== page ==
against it must be dismissed with prejudice. See, e.g., Grabow
v. Southern State Corr. Facility, 726 F. Supp. 537, 538–39
(D.N.J. 1989) (correctional facility is not a “person” under
Moreover, Plaintiff has not pled sufficient facts
regarding the personal liability of the Freeholders. As the
governing body of Camden County, the Freeholders cannot be held
liable under § 1983 solely on a theory of respondeat superior.
Monell v. N.Y.C. Dep't of Social Services, 436 U.S. 658, 690–91
(1978). Plaintiff must instead plead facts showing that the
Freeholders are “responsible for either the affirmative
proclamation of a policy or acquiescence in a well-settled
custom.” Bielevicz v. Dubinon, 915 F.2d 845, 850 (3d Cir. 1990).1
“Policy is made when a decisionmaker possess[ing] final
authority to establish municipal policy with respect to the
action issues an official proclamation, policy, or edict.
Government custom can be demonstrated by showing that a given
course of conduct, although not specifically endorsed or
authorized by law, is so well-settled and permanent as virtually
to constitute law.” Kirkland v. DiLeo, 581 F. App'x 111, 118 (3d
In other words, Plaintiff must set forth facts supporting an
inference that the Freeholders were the “moving force” behind
the alleged constitutional violation. Monell, 436 U.S. at 689.
Plaintiff’s cursory allegation that the Freeholders “failed to
adhere to administrative codes regarding limits on inmate
capacity,” without more, is insufficient to meet this burden.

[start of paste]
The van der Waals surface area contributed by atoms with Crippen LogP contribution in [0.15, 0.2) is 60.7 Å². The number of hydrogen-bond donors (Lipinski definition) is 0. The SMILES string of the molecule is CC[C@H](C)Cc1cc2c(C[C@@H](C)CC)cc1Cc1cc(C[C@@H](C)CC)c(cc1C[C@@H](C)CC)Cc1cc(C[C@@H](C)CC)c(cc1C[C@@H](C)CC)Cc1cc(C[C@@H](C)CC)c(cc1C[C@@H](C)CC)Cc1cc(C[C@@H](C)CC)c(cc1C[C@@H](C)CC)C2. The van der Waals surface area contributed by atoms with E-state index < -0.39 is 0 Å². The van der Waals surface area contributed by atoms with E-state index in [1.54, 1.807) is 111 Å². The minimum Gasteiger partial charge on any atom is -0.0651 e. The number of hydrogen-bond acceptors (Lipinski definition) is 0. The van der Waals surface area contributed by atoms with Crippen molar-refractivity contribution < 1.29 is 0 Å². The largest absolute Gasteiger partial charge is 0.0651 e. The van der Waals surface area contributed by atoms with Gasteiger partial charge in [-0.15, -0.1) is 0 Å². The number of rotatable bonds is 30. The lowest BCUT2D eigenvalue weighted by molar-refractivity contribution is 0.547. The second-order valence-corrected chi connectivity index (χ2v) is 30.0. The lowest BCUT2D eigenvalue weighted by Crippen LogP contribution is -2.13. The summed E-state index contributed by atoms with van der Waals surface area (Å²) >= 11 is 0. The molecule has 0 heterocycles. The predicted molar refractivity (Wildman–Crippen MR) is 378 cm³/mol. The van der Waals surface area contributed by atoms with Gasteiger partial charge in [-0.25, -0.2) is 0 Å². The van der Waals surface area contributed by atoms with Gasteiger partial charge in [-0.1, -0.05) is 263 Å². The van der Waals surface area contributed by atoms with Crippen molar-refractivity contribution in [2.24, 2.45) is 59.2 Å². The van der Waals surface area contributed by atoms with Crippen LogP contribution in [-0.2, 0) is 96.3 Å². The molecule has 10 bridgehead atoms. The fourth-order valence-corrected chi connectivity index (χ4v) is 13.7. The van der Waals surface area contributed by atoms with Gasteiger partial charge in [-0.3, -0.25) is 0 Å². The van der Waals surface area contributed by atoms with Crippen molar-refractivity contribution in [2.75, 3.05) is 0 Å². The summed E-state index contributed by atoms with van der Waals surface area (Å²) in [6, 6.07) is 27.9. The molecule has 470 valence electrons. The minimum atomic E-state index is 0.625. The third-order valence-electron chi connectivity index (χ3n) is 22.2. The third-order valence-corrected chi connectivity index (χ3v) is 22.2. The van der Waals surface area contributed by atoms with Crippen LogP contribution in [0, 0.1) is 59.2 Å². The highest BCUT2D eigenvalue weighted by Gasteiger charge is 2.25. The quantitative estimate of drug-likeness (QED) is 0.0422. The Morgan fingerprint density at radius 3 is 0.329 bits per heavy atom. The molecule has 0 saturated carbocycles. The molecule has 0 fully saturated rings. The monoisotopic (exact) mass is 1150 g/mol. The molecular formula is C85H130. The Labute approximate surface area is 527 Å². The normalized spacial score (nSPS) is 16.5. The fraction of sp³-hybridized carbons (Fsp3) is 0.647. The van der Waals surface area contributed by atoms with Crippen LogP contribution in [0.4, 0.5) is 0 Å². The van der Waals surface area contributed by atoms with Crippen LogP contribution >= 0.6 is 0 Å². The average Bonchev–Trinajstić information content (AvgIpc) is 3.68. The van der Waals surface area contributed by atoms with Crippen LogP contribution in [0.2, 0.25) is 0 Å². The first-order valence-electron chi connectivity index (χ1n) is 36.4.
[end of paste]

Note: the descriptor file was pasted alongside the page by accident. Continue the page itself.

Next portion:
As Plaintiff may be able to amend his complaint to
address the deficiencies noted by the Court,2 the Court shall
grant Plaintiff leave to amend the complaint within 30 days of
the date of this order.
Plaintiff should note that when an amended complaint
is filed, the original complaint no longer performs any function
Cir. 2014) (internal quotation marks and citations omitted)
(alteration in original).
2 To the extent the complaint seeks relief for conditions of
confinement Plaintiff encountered prior to October 7, 2014,
those claims are barred by the statute of limitations. Claims
brought under § 1983 are governed by New Jersey's two-year
limitations period for personal injury. See Wilson v. Garcia,
471 U.S. 261, 276 (1985); Dique v. N.J. State Police, 603 F.3d
181, 185 (3d Cir. 2010). “Under federal law, a cause of action
accrues when the plaintiff knew or should have known of the
injury upon which the action is based.” Montanez v. Sec'y Pa.
Dep't of Corr., 773 F.3d 472, 480 (3d Cir. 2014). Plaintiff
alleges the events giving rise to his claim occurred in 2012,
2013, 2014, 2015, and 2016. The allegedly unconstitutional
conditions of confinement at the CCJ would have been immediately
apparent to Plaintiff at the time of his detentions; therefore,
the statute of limitations for some of Plaintiff’s claims
expired, at the latest, in 2014, 2015, and sometime in 2016,
respectively. In the event Plaintiff elects to file an amended
complaint, he should focus on facts of his confinements on or
subsequent to October 7, 2014.
in the case and cannot be utilized to cure defects in the
amended complaint, unless the relevant portion is specifically
incorporated in the new complaint. 6 Wright, Miller & Kane,
Federal Practice and Procedure 1476 (2d ed. 1990) (footnotes
omitted). An amended complaint may adopt some or all of the
allegations in the original complaint, but the identification of
the particular allegations to be adopted must be clear and
explicit. Id. To avoid confusion, the safer course is to file an
amended complaint that is complete in itself.3 Id.
For the reasons stated above, the complaint is
dismissed without prejudice for failure to state a claim. The
Court will reopen the matter in the event Plaintiff files an
amended complaint within the time allotted by the Court.
An appropriate order follows.
February 7, 2017
s/ Jerome B. Simandle
JEROME B. SIMANDLE
Chief U.S. District Judge
The amended complaint shall be subject to screening prior to